Diabetes and brain damage: The wireless connection!
May 25, 2018
When citing the dangers of Type 2 diabetes, doctors usually focus on associated, life-threatening conditions such as heart disease and risk of stroke along with micro vascular complications such as retinopathy, nephropathy and neuropathy. Research is beginning to show, however, that diabetes can damage the brain directly—filling in the details of a picture in which insulin resistance, memory loss, and even Alzheimer’s disease are ominously intertwined. While the deleterious effects of diabetes mellitus on the retinal, renal, cardiovascular, and peripheral nervous systems are widely acknowledged, less attention has been given to the effect of diabetes on cognitive function. Both Type 1 and Type 2 diabetes mellitus have been associated with reduced performance on numerous domains of cognitive function.
Life expectancy is increasing, that’s good news. The downside to this trend is that more and more people will develop diseases such as diabetes or Alzheimer’s and some may even be unfortunate to be a state of ‘buy one – get one’ fate (diabetes and Alzheimer’s). In fact, epidemiologic studies have shown having Type-2 diabetes increases the risk of developing Alzheimer’s disease by 65% and that 80% of Alzheimer patients have problems of glycemic control.
Meals, insulin and brain function: Within minutes of a meal, insulin is sent to the brain to help neurons absorb and use glucose. Smaller increases in insulin also occur throughout the day, likely in response to neural signals. In the brain, insulin has a number of roles to play. It promotes glucose uptake in the neurons of the hippocampal formation and the frontal lobes, areas that are involved in memory. Insulin also strengthens the synaptic connections between brain cells, helping to form new memories. In addition, insulin regulates the neurotransmitter acetylcholine, which plays an important role in learning and memory. Finally, insulin is involved in blood vessel formation and function.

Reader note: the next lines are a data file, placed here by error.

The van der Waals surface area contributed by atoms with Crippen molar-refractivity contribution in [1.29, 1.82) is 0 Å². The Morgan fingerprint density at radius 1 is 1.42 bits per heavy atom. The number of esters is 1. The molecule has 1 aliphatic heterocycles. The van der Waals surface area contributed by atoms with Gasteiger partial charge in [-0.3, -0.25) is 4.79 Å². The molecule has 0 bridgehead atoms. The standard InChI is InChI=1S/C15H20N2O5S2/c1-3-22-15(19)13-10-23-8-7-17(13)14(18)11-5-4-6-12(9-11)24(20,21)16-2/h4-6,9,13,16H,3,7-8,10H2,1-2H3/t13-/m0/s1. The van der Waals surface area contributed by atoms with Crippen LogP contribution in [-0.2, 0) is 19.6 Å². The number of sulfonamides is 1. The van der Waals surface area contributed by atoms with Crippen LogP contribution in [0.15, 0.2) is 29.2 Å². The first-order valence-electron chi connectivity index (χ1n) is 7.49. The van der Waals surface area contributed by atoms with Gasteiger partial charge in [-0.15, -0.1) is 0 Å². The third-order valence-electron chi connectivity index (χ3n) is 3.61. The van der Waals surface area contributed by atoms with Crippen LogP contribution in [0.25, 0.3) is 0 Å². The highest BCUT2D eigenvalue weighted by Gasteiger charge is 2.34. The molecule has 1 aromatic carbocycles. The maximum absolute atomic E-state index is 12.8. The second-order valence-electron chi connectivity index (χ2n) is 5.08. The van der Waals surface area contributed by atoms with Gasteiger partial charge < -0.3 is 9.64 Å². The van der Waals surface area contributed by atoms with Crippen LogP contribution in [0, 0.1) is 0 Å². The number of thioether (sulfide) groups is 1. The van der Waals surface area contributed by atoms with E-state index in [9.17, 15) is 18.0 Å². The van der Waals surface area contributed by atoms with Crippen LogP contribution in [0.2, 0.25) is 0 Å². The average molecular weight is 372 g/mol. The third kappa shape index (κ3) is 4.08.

Brain insulin resistance: Insulin and related growth proteins in the brain are vital for cell survival, and both glucose and insulin appear to regulate many brain functions, including learning and memory. Dysfunction of these chemicals contributes to cognitive deficits. Chronic episodes of high or low levels of blood glucose may directly affect insulin’s actions in the brain or damage brain cells, leading to cognitive impairments. New evidence shows that the insulin-insensitive state found in our liver, fat and muscle cells/tissues corresponds with insulin sensitivity in our central nervous system, as well (insulin resistance at the level of brain). This impacts the areas of the brain responsible for cognition, memory and learning. Diabetes may be wreaking havoc especially in the hippocampus. The hypothalamus—a brain region that regulates metabolic processes and activities like hunger, thirst, and body temperature—also appears to be involved, especially areas that respond to low blood sugar and regulate energy balance, body weight, and the sensitivity of the liver and muscles to insulin. Insulin is involved in long-term potentiation, a process of memory formation at the cell level; it also regulates several of the chemical messengers involved in memory, such as acetylcholine. At low doses, insulin helps to contain inflammation and, at high doses, stimulates it. Increased insulin concentrations also appear to boost levels of beta-amyloid – a protein involved in the formation of senile plaques that can lead to Alzheimer’s disease. Because inflammation, reduced acetylcholine, and toxic accumulations of beta-amyloid protein are hallmarks of Alzheimer’s disease, insulin insensitivity is one route through which this disease may develop.